Company grows as it designs for a virtual world

INFORMATION TECHNOLOGY
At a glance


Name: Mechanical Dynamics
Headquarters: Ann Arbor, Mich.
Type of business: Virtual prototyping software
2000 revenues: $46 million
3rd-quarter 2001 revenues: $14.4 million
Automotive customers: DaimlerChrysler, Fiat, Ford, Fuji Heavy Industries, GM, Honda, Hyundai, Mazda, Mitsubishi, Nissan, Peugeot, Saab, Seiko Epson, Toyota, VW, Volvo


Name: Bob Ryan

Title: President, Mechanical Dynamics

His wireless device: Nextel cell phone. It works in both the United States and Europe.

Laptop: Dell Latitude C600

Next big tech trend: The switch from hardware prototyping to virtual prototyping will accelerate.

The formula or imperative is nothing new in the auto industry. Like the finicky customers they are, manufacturers want it all. Better products, at lower cost and with reduced risk.

And they want it yesterday.

Technology suppliers have to ante up and meet the test.

Bob Ryan isn't worried. His burgeoning Mechanical Dynamics Inc. () - an Ann Arbor, Mich., company with 10 U.S. offices and 300 employees - has a cornerstone on its marketplace.

"The biggest bottleneck for manufacturers is creating and testing hardware prototypes," says Ryan, company president. "OEMs are trying to address the voice of the customer. But when they build hardware prototypes to test their design, often the final product ends up far different than what the customer wants."

Ryan, 44, is leaning on Mechanical Dynamics' popular software tool called ADAMS to help his Big 3 customers cut costs and speed vehicle delivery times.

The software brings motion simulation to computer-aided design so engineers can create 3-D models of new cars and trucks long before metal is cut. They can tell online instantly whether all the parts and subsystems will work.

Reducing bottlenecks

The process is called functional virtual prototyping, and it's helping reduce bottlenecks and costs in vehicle design and engineering.

The end goal is to help the auto industry design and deliver a car in 12 months, down from what often is three years or longer, Ryan says.

Design engineers burn through dozens of physical prototypes, which can cost hundreds of thousands of dollars to build. The saving grace of computer-generated virtual prototypes is they can reduce the time it takes to bring ideas into reality and reduce the number of iterations in hardware models.

Mechanical Dynamics was started 25 years ago by Michael Korybalski and John Angell, then University of Michigan students, and Michigan professor Milt Chace. The trio wrote software code above an Ann Arbor ice cream shop. Today, Korybalski serves as CEO, and its products are in hot demand by the Big 3 and others.

The rush to virtual prototyping

hasn't been missed by Wall Street.

Unlike many tech companies, Mechanical Dynamics enjoys prosperity. Revenue for the third quarter was $14.4 million - up 25 percent from the year-ago period.

Last year, Mechanical Dynamics and two other publicly traded companies - MSC Software Corp., of Costa Mesa, Calif., and ANSYS Inc. of Canonsburg, Pa. - substantially outperformed the overall Nasdaq technology sector, according to Daratech, a market research and technology assessment firm in Cambridge, Mass. (daratech.com).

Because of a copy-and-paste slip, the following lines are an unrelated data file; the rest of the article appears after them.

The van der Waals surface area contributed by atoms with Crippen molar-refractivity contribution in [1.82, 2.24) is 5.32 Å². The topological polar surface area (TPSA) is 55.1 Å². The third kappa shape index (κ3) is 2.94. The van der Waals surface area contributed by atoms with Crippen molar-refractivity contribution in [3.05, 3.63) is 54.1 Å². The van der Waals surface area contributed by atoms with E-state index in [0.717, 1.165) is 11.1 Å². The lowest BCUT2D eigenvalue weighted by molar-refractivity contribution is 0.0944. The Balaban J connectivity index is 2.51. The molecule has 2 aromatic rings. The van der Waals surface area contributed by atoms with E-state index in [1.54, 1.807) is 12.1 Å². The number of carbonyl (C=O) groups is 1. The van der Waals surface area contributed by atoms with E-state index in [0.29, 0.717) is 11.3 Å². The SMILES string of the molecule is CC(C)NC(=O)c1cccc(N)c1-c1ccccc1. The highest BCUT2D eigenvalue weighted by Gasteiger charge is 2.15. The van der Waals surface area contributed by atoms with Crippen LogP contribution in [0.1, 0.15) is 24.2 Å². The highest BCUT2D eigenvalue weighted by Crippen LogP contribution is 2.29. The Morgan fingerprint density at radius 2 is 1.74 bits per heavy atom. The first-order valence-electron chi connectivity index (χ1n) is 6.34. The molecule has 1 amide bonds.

Last year, Mechanical Dynamics reported sales of $46.6 million. This fiscal year, Wall Street is projecting 25 percent revenue growth and similar performance for the other two.

"If you look at market share, Mechanical Dynamics outdistances any other player that specializes in the market for understanding mechanical motion," says Mark Halperin, an analyst for the Gartner Group

() in Stamford, Conn.

But if it's going to continue to be a leader, the company needs to expand its capability into the software services arena, where it may be weak, Halperin says.

"They've been trying to expand into a broader market for designers. Their software has been selling well, but it's a question of within these companies (such as General Motors) will the designers use their software. That's debatable."

That doesn't trouble Ryan. He says the company is expanding next iterations of ADAMS to cover a broader area of virtual prototyping. That means ADAMS will be a design engineer's best friend - handling everything from testing motion and handling to component life and vibration in chassis and drivetrains. It will cover virtually the entire prototype.

Not a replacement

Does this mean virtual prototype and simulation software eventually will eliminate hardware prototypes?

Ryan doesn't think so.

"We may do just as much hardware testing today, but we can make it more strategic,'' he says.

"The role of testing is to do a pass-fail examination of a product.

The role will change to validate the computer models. It will examine what variables most affect performance and how we can optimize those variables."

Still, automotive customers don't limit themselves to ADAMS.

"We use it for ride and handling and load predictions, as well as suspension designs,'' says Todd Vest, Technical Director, Simulation Department for GM's D-Staff (gm.com). "It can solve about any problem (in those areas)."

But GM also uses other virtual prototyping packages to test new design characteristics. Vest said each solves some problems better than others.

"There is no clear winner," he says. "Some try to make comprehensive solutions types, others restrict a wide range of problems, while others have gone for speed and simplicity."

Mike Brennan is a Grand Rapids, Mich., writer and publisher. He can be reached at

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